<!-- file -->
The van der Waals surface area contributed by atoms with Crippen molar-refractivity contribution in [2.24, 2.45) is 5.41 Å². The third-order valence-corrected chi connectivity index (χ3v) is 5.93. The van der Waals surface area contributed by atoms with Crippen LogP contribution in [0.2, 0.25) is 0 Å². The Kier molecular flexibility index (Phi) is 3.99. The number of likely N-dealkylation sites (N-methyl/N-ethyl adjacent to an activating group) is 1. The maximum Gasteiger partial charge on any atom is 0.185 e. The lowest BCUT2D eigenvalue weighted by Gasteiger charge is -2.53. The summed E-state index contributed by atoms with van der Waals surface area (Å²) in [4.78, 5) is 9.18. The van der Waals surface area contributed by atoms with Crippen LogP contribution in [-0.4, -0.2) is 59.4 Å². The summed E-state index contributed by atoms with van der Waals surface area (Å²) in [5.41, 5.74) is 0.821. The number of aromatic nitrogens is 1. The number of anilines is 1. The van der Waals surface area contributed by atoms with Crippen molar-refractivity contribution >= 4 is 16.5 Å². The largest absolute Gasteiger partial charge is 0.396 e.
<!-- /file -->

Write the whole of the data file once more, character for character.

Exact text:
The van der Waals surface area contributed by atoms with Crippen molar-refractivity contribution in [2.24, 2.45) is 5.41 Å². The third-order valence-corrected chi connectivity index (χ3v) is 5.93. The van der Waals surface area contributed by atoms with Crippen LogP contribution in [0.2, 0.25) is 0 Å². The Kier molecular flexibility index (Phi) is 3.99. The number of likely N-dealkylation sites (N-methyl/N-ethyl adjacent to an activating group) is 1. The maximum Gasteiger partial charge on any atom is 0.185 e. The lowest BCUT2D eigenvalue weighted by Gasteiger charge is -2.53. The summed E-state index contributed by atoms with van der Waals surface area (Å²) in [4.78, 5) is 9.18. The van der Waals surface area contributed by atoms with Crippen LogP contribution in [-0.4, -0.2) is 59.4 Å². The summed E-state index contributed by atoms with van der Waals surface area (Å²) in [5.41, 5.74) is 0.821. The number of aromatic nitrogens is 1. The number of anilines is 1. The van der Waals surface area contributed by atoms with Crippen molar-refractivity contribution >= 4 is 16.5 Å². The largest absolute Gasteiger partial charge is 0.396 e.